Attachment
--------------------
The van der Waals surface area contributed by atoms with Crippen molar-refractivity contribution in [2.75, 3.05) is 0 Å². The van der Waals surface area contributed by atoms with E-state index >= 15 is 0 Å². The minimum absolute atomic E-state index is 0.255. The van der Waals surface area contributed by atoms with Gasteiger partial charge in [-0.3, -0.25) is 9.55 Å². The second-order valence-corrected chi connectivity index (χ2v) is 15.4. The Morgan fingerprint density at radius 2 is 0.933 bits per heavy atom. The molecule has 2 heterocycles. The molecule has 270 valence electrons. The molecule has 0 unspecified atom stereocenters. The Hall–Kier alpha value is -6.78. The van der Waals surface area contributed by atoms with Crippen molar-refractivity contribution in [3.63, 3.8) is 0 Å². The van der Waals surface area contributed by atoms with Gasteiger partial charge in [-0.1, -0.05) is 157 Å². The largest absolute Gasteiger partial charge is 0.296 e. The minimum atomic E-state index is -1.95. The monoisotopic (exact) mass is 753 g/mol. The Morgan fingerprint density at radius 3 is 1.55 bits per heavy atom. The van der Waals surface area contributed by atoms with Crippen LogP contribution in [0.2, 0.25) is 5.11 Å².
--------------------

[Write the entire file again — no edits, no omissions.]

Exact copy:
The van der Waals surface area contributed by atoms with Crippen molar-refractivity contribution in [2.75, 3.05) is 0 Å². The van der Waals surface area contributed by atoms with E-state index >= 15 is 0 Å². The minimum absolute atomic E-state index is 0.255. The van der Waals surface area contributed by atoms with Gasteiger partial charge in [-0.3, -0.25) is 9.55 Å². The second-order valence-corrected chi connectivity index (χ2v) is 15.4. The Morgan fingerprint density at radius 2 is 0.933 bits per heavy atom. The molecule has 2 heterocycles. The molecule has 270 valence electrons. The molecule has 0 unspecified atom stereocenters. The Hall–Kier alpha value is -6.78. The van der Waals surface area contributed by atoms with Crippen molar-refractivity contribution in [3.63, 3.8) is 0 Å². The van der Waals surface area contributed by atoms with Gasteiger partial charge in [-0.1, -0.05) is 157 Å². The largest absolute Gasteiger partial charge is 0.296 e. The minimum atomic E-state index is -1.95. The monoisotopic (exact) mass is 753 g/mol. The Morgan fingerprint density at radius 3 is 1.55 bits per heavy atom. The van der Waals surface area contributed by atoms with Crippen LogP contribution in [0.2, 0.25) is 5.11 Å².